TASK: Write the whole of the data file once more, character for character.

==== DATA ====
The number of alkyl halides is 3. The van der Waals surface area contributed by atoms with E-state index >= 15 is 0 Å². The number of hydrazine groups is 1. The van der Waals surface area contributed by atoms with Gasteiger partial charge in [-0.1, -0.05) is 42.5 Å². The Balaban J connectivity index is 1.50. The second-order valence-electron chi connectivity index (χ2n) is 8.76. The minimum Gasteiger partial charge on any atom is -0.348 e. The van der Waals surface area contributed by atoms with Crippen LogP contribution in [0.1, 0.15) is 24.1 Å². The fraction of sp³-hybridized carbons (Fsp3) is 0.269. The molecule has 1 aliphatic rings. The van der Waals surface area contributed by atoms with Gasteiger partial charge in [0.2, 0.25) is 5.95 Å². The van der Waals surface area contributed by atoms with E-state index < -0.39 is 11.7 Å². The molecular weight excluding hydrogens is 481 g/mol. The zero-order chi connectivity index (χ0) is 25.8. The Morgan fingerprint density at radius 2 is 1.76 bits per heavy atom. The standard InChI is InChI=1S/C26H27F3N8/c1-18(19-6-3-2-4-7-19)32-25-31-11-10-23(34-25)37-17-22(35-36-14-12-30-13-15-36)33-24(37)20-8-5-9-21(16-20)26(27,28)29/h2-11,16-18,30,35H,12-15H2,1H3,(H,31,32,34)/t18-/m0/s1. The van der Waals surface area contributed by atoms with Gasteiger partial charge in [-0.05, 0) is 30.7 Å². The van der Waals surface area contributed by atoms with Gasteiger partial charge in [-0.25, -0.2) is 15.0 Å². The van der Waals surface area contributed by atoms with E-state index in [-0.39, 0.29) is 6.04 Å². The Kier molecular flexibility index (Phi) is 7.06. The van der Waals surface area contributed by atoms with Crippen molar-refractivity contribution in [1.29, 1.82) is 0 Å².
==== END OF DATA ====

The number of alkyl halides is 3. The van der Waals surface area contributed by atoms with E-state index >= 15 is 0 Å². The number of hydrazine groups is 1. The van der Waals surface area contributed by atoms with Gasteiger partial charge in [-0.1, -0.05) is 42.5 Å². The Balaban J connectivity index is 1.50. The second-order valence-electron chi connectivity index (χ2n) is 8.76. The minimum Gasteiger partial charge on any atom is -0.348 e. The van der Waals surface area contributed by atoms with Crippen LogP contribution in [0.1, 0.15) is 24.1 Å². The fraction of sp³-hybridized carbons (Fsp3) is 0.269. The molecule has 1 aliphatic rings. The van der Waals surface area contributed by atoms with Gasteiger partial charge in [0.2, 0.25) is 5.95 Å². The van der Waals surface area contributed by atoms with E-state index < -0.39 is 11.7 Å². The molecular weight excluding hydrogens is 481 g/mol. The zero-order chi connectivity index (χ0) is 25.8. The Morgan fingerprint density at radius 2 is 1.76 bits per heavy atom. The standard InChI is InChI=1S/C26H27F3N8/c1-18(19-6-3-2-4-7-19)32-25-31-11-10-23(34-25)37-17-22(35-36-14-12-30-13-15-36)33-24(37)20-8-5-9-21(16-20)26(27,28)29/h2-11,16-18,30,35H,12-15H2,1H3,(H,31,32,34)/t18-/m0/s1. The van der Waals surface area contributed by atoms with Gasteiger partial charge in [-0.05, 0) is 30.7 Å². The van der Waals surface area contributed by atoms with Gasteiger partial charge in [-0.25, -0.2) is 15.0 Å². The van der Waals surface area contributed by atoms with E-state index in [-0.39, 0.29) is 6.04 Å². The Kier molecular flexibility index (Phi) is 7.06. The van der Waals surface area contributed by atoms with Crippen molar-refractivity contribution in [1.29, 1.82) is 0 Å².